Solidarity in the Age of Janus

Janus v. AFSCME, which allows non-members to benefit from the gains made by public-sector unions in their workplaces, is now fact. Well-funded right wingers have lost no time in launching campaigns to convince members of public-sector unions to stop paying dues and leave their unions. But what does this decision have to do with DSA? Our members are overwhelmingly young, non-union, and working in the private sector, which is less unionized than the public sector. Why should they care?

For one thing, hollowing out public-sector unions is a way to hollow out public-sector services. As labor rights are weakened, public agencies can be run more like companies, with “lean management” and constant staffing shortages,  high turnover, outsourcing, chronic short-term thinking, and a drive to profit from the public. Sanitation workers, teachers, nurses, social workers, and postal workers will all find their ability to serve the public undermined.

The ruling class doesn’t care if we have to return to the subsistence levels we experienced during the dawn of industrial capitalism, before unions wrenched working-class gains from the state.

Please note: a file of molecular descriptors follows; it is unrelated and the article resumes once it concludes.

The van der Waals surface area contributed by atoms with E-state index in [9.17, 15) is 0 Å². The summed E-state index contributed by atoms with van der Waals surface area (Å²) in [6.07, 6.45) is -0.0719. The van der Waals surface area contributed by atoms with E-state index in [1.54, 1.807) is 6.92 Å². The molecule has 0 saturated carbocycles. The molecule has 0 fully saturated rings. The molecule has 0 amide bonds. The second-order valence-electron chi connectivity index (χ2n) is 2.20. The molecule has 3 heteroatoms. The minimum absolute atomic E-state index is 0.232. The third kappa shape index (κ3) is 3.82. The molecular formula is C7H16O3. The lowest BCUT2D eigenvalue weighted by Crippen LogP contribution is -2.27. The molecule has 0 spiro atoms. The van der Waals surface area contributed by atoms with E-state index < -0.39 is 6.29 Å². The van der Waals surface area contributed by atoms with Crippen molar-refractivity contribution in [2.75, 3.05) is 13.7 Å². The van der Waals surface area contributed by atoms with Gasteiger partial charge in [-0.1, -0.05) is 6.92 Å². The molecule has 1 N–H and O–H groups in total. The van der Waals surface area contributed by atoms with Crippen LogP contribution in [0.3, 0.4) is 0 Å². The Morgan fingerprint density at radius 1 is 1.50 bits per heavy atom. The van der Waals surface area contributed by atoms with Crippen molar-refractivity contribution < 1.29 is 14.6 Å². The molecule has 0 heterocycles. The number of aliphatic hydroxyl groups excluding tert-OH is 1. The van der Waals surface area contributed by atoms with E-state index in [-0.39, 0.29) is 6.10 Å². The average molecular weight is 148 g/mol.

Capitalism constantly fragments the working class. When our mail doesn’t arrive, the streets are littered with trash, and our kids are struggling in school, it’s easy to blame the postal worker, the sanitation worker, or the teacher. And if we don’t do that, it’s still hard to see what their working conditions have to do with our well-being.

But socialists know that by standing with public-sector unions, we’re not just fighting for the labor rights of the 7.2 million public employees in unions. We’re fighting for a better standard of living for the whole working class.

Janus shows us that solidarity is never the obvious or automatic choice. Instead, it’s an active process. We have to look consciously for the areas where our interests align with others; the ways that capital’s power is undermining all our chances at a dignified, healthy, and fulfilling life. From there, we can build unity and a movement for mutual emancipation.